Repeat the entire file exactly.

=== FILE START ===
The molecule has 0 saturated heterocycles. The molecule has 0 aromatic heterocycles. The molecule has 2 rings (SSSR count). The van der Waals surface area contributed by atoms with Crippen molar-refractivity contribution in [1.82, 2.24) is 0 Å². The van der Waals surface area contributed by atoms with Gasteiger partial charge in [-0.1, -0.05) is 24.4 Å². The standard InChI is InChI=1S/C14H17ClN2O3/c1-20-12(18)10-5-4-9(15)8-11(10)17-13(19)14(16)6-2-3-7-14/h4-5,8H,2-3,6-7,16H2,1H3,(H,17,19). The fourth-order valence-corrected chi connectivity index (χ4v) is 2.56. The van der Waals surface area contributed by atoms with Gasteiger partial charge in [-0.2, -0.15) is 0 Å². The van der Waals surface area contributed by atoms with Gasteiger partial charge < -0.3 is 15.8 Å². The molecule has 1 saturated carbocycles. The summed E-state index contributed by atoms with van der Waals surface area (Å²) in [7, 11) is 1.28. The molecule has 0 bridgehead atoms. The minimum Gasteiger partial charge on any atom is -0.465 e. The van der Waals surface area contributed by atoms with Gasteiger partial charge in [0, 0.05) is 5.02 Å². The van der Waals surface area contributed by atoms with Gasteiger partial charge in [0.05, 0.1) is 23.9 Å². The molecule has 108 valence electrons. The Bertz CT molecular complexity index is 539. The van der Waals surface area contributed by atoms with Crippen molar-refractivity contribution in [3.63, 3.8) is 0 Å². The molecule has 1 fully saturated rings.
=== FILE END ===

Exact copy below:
The molecule has 0 saturated heterocycles. The molecule has 0 aromatic heterocycles. The molecule has 2 rings (SSSR count). The van der Waals surface area contributed by atoms with Crippen molar-refractivity contribution in [1.82, 2.24) is 0 Å². The van der Waals surface area contributed by atoms with Gasteiger partial charge in [-0.1, -0.05) is 24.4 Å². The standard InChI is InChI=1S/C14H17ClN2O3/c1-20-12(18)10-5-4-9(15)8-11(10)17-13(19)14(16)6-2-3-7-14/h4-5,8H,2-3,6-7,16H2,1H3,(H,17,19). The fourth-order valence-corrected chi connectivity index (χ4v) is 2.56. The van der Waals surface area contributed by atoms with Gasteiger partial charge in [-0.2, -0.15) is 0 Å². The van der Waals surface area contributed by atoms with Gasteiger partial charge < -0.3 is 15.8 Å². The molecule has 1 saturated carbocycles. The summed E-state index contributed by atoms with van der Waals surface area (Å²) in [7, 11) is 1.28. The molecule has 0 bridgehead atoms. The minimum Gasteiger partial charge on any atom is -0.465 e. The van der Waals surface area contributed by atoms with Gasteiger partial charge in [0, 0.05) is 5.02 Å². The van der Waals surface area contributed by atoms with Gasteiger partial charge in [0.05, 0.1) is 23.9 Å². The molecule has 108 valence electrons. The Bertz CT molecular complexity index is 539. The van der Waals surface area contributed by atoms with Crippen molar-refractivity contribution in [3.63, 3.8) is 0 Å². The molecule has 1 fully saturated rings.